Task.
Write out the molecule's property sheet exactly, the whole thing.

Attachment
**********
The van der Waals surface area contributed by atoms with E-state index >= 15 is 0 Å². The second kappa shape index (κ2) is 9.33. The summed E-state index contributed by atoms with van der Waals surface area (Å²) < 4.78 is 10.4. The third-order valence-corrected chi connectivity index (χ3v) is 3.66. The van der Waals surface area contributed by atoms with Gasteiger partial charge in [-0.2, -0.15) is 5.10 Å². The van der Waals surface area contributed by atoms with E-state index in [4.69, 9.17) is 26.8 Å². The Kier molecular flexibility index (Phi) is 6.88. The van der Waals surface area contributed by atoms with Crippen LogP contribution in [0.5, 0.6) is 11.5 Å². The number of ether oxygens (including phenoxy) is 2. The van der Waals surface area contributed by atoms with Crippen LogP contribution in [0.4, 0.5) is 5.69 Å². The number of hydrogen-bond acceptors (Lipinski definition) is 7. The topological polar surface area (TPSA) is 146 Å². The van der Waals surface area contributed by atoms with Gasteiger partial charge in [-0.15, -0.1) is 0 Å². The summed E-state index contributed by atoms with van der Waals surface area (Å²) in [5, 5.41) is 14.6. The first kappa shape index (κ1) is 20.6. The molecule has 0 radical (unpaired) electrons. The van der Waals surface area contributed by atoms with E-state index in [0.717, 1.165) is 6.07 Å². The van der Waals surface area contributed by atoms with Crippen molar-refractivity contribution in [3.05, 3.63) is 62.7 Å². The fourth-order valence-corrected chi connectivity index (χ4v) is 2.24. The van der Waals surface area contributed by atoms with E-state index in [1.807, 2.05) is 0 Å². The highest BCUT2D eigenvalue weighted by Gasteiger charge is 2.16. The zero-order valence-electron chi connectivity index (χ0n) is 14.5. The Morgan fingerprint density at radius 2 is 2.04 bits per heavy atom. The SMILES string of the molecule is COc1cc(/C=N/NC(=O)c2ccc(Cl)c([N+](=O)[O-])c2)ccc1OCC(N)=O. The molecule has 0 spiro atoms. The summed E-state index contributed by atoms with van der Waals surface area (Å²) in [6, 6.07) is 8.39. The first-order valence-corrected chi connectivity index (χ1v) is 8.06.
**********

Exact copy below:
The van der Waals surface area contributed by atoms with E-state index >= 15 is 0 Å². The second kappa shape index (κ2) is 9.33. The summed E-state index contributed by atoms with van der Waals surface area (Å²) < 4.78 is 10.4. The third-order valence-corrected chi connectivity index (χ3v) is 3.66. The van der Waals surface area contributed by atoms with Gasteiger partial charge in [-0.2, -0.15) is 5.10 Å². The van der Waals surface area contributed by atoms with E-state index in [4.69, 9.17) is 26.8 Å². The Kier molecular flexibility index (Phi) is 6.88. The van der Waals surface area contributed by atoms with Crippen LogP contribution in [0.5, 0.6) is 11.5 Å². The number of ether oxygens (including phenoxy) is 2. The van der Waals surface area contributed by atoms with Crippen LogP contribution in [0.4, 0.5) is 5.69 Å². The number of hydrogen-bond acceptors (Lipinski definition) is 7. The topological polar surface area (TPSA) is 146 Å². The van der Waals surface area contributed by atoms with Gasteiger partial charge in [-0.15, -0.1) is 0 Å². The summed E-state index contributed by atoms with van der Waals surface area (Å²) in [5, 5.41) is 14.6. The first kappa shape index (κ1) is 20.6. The molecule has 0 radical (unpaired) electrons. The van der Waals surface area contributed by atoms with E-state index in [0.717, 1.165) is 6.07 Å². The van der Waals surface area contributed by atoms with Crippen molar-refractivity contribution in [3.05, 3.63) is 62.7 Å². The fourth-order valence-corrected chi connectivity index (χ4v) is 2.24. The van der Waals surface area contributed by atoms with E-state index in [1.807, 2.05) is 0 Å². The highest BCUT2D eigenvalue weighted by Gasteiger charge is 2.16. The zero-order valence-electron chi connectivity index (χ0n) is 14.5. The Morgan fingerprint density at radius 2 is 2.04 bits per heavy atom. The SMILES string of the molecule is COc1cc(/C=N/NC(=O)c2ccc(Cl)c([N+](=O)[O-])c2)ccc1OCC(N)=O. The molecule has 0 spiro atoms. The summed E-state index contributed by atoms with van der Waals surface area (Å²) in [6, 6.07) is 8.39. The first-order valence-corrected chi connectivity index (χ1v) is 8.06.